Wealth booms and electoral busts

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Afternoon all, Boris Johnson has decided it’s Holly Willoughby and Phillip Schofield yes, Andrew Neil no. Apparently this is the punters’ fault for not liking tough interviews any more – so shame on all of us, and definitely not on the PM for running scared. In more positive news, the whole thing is nearly over. … Continued

The Bad Wine Guide

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Afternoon all, Brace, brace – we’re in the crash landing phase of this election campaign. I’m afraid to say none of us are likely to emerge unscathed. Jeremy Corbyn’s spending his time being mauled by Andrew Neil, while Boris Johnson’s gone into hiding. My admiration knows no bounds, and that’s before we get to the … Continued

Torsten Bell
Low pay
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Pay
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Wealth & assets
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Political parties and elections

Question Time’s £80K man was wrong about the top 5%. But the super-rich are on another planet

Those in his earning bracket have far more in common with workers on average pay than they do with the 1%

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f you live in Bolton and earn more than £80,000, you’re rich compared with your neighbours. Really rich. The average pay for all workers is just £22,000 and one in four earns less than £15,000. And yes, you’re still rich among the country as a whole: only 5% of earners make more than £80,000 – … Continued

Tackling inequalities – left, right and centre

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Afternoon all, We’re in manifesto week (or fortnight if the Conservatives hold off until Monday). So far the parties are going LARGE. The Lib Dems, having warned about Labour’s big tax and spend plans back in 2017, decided to…. announce a slightly bigger increase in the size of the state than Labour proposed two years … Continued

The economic backdrop to General Election 2019

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Afternoon all, One operation and a whole world of painkillers later… I may not be making it out of the house but TOTCs can make it to your inbox. As this is the week the election campaign officially kicks off we thought we’d focus on the economic context that it’s taking place within. People used … Continued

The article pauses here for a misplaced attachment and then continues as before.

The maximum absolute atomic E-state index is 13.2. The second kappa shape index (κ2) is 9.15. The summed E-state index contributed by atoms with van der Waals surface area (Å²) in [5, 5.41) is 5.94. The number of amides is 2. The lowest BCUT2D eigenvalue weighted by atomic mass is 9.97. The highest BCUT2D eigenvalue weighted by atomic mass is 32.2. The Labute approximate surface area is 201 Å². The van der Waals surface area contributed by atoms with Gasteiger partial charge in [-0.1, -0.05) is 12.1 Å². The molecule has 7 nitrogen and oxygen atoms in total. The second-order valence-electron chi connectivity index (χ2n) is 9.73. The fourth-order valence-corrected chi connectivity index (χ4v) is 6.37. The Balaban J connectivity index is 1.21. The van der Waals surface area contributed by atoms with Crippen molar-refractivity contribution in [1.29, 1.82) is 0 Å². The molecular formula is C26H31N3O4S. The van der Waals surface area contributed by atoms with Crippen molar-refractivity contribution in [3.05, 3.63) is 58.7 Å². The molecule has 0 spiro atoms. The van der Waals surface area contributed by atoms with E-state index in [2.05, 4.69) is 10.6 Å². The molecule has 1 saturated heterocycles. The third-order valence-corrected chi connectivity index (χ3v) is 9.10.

Torsten Bell
Demographics
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Political parties and elections

The middle aged, not the middle class, are the new swing voters

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An election is coming. You may have noticed. The early phase of any campaign is the contest about what the election will actually be about – where the battle lines will lie. You want it to be all about Brexit if you’re gunning for the Conservatives or Liberal Democrats, and everything but Brexit if you’re … Continued

The unintended consequences of policies and pollution

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Afternoon all, The election is off. In the horse-racing sense. And Corbs has definitely had the better first week. Donald Trump AND Mike Ashley slagging you off is what winning looks like in the “having the right enemies” school of politics. More worrying for Conservative MPs should be the fact that the campaign has knocked … Continued

Join The New Protest Movement – Fiscal Rebellion

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Afternoon all, The Budget’s off. This is very good news for the RF team’s workload. But it is very bad news for democracy, if the election’s still on. That’s because no Budget means no updated Office for Budget Responsibility forecasts for our economy and public finances – forecasts that should provide crucial context for the … Continued

A slowing, bickering, changing world

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Afternoon all, So, Boris Johnson has chosen his Brexiteers over unionism. The EU have chosen getting it done versus hoping remainers get their act together. The DUP have chosen a rock, having been offered a hard place. Labour want to choose a referendum, but may get a general election. The slightly odd thing of course … Continued

Tax For The Rich, Naps For The Poor

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Afternoon all, The pressure has been building for years. Frustration has been mounting. But now it’s DECISION TIME, people. Which side are you on? Not on Brexit, or Extinction Rebellion vs the cops (which was all very friendly in the camp outside RF towers). No, on the real question facing 21st Century Britain: Coleen vs Rebekah. … Continued

Efficiency vs happiness, talent vs practice – and military service vs crime?

Top of the Charts 'Insights' round-up: September 2019